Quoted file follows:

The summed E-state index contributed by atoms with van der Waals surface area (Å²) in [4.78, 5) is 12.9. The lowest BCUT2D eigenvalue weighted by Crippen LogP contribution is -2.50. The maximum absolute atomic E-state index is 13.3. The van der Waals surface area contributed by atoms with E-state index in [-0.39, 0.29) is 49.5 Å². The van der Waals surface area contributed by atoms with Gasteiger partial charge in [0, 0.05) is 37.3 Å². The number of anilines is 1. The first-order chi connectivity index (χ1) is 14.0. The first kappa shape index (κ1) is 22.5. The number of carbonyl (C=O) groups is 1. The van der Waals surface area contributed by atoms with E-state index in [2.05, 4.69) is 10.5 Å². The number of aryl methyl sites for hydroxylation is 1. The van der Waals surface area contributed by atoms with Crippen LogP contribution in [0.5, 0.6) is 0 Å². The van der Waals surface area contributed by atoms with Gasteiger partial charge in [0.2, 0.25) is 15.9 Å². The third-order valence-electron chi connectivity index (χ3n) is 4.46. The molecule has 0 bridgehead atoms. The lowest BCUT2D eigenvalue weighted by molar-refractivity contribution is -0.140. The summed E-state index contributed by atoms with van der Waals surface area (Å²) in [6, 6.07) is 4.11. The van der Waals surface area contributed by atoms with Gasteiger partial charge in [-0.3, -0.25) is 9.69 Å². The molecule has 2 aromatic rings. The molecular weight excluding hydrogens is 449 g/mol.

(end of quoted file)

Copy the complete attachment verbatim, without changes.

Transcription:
The summed E-state index contributed by atoms with van der Waals surface area (Å²) in [4.78, 5) is 12.9. The lowest BCUT2D eigenvalue weighted by Crippen LogP contribution is -2.50. The maximum absolute atomic E-state index is 13.3. The van der Waals surface area contributed by atoms with E-state index in [-0.39, 0.29) is 49.5 Å². The van der Waals surface area contributed by atoms with Gasteiger partial charge in [0, 0.05) is 37.3 Å². The number of anilines is 1. The first-order chi connectivity index (χ1) is 14.0. The first kappa shape index (κ1) is 22.5. The number of carbonyl (C=O) groups is 1. The van der Waals surface area contributed by atoms with E-state index in [2.05, 4.69) is 10.5 Å². The number of aryl methyl sites for hydroxylation is 1. The van der Waals surface area contributed by atoms with Crippen LogP contribution in [0.5, 0.6) is 0 Å². The van der Waals surface area contributed by atoms with Gasteiger partial charge in [0.2, 0.25) is 15.9 Å². The third-order valence-electron chi connectivity index (χ3n) is 4.46. The molecule has 0 bridgehead atoms. The lowest BCUT2D eigenvalue weighted by molar-refractivity contribution is -0.140. The summed E-state index contributed by atoms with van der Waals surface area (Å²) in [6, 6.07) is 4.11. The van der Waals surface area contributed by atoms with Gasteiger partial charge in [-0.3, -0.25) is 9.69 Å². The molecule has 2 aromatic rings. The molecular weight excluding hydrogens is 449 g/mol.